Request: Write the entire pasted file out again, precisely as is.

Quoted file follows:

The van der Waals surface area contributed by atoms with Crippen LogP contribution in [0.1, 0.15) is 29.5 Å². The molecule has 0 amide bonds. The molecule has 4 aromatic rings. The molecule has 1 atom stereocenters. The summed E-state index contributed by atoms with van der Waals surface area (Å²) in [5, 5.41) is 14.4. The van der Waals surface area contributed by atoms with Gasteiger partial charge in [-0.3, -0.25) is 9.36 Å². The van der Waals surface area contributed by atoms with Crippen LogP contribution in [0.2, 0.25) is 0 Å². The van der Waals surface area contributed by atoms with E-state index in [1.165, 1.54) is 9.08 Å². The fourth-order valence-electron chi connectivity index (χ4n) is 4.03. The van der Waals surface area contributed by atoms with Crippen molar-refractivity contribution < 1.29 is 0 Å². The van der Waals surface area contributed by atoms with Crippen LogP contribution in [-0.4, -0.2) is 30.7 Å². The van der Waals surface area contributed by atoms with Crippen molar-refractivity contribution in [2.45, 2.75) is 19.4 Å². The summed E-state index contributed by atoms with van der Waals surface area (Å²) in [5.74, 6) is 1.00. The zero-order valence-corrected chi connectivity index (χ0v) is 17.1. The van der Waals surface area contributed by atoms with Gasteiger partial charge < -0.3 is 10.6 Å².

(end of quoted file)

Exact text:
The van der Waals surface area contributed by atoms with Crippen LogP contribution in [0.1, 0.15) is 29.5 Å². The molecule has 0 amide bonds. The molecule has 4 aromatic rings. The molecule has 1 atom stereocenters. The summed E-state index contributed by atoms with van der Waals surface area (Å²) in [5, 5.41) is 14.4. The van der Waals surface area contributed by atoms with Gasteiger partial charge in [-0.3, -0.25) is 9.36 Å². The van der Waals surface area contributed by atoms with Crippen LogP contribution in [0.2, 0.25) is 0 Å². The van der Waals surface area contributed by atoms with E-state index in [1.165, 1.54) is 9.08 Å². The fourth-order valence-electron chi connectivity index (χ4n) is 4.03. The van der Waals surface area contributed by atoms with Crippen molar-refractivity contribution < 1.29 is 0 Å². The van der Waals surface area contributed by atoms with Crippen LogP contribution in [-0.4, -0.2) is 30.7 Å². The van der Waals surface area contributed by atoms with Crippen molar-refractivity contribution in [2.45, 2.75) is 19.4 Å². The summed E-state index contributed by atoms with van der Waals surface area (Å²) in [5.74, 6) is 1.00. The zero-order valence-corrected chi connectivity index (χ0v) is 17.1. The van der Waals surface area contributed by atoms with Gasteiger partial charge < -0.3 is 10.6 Å².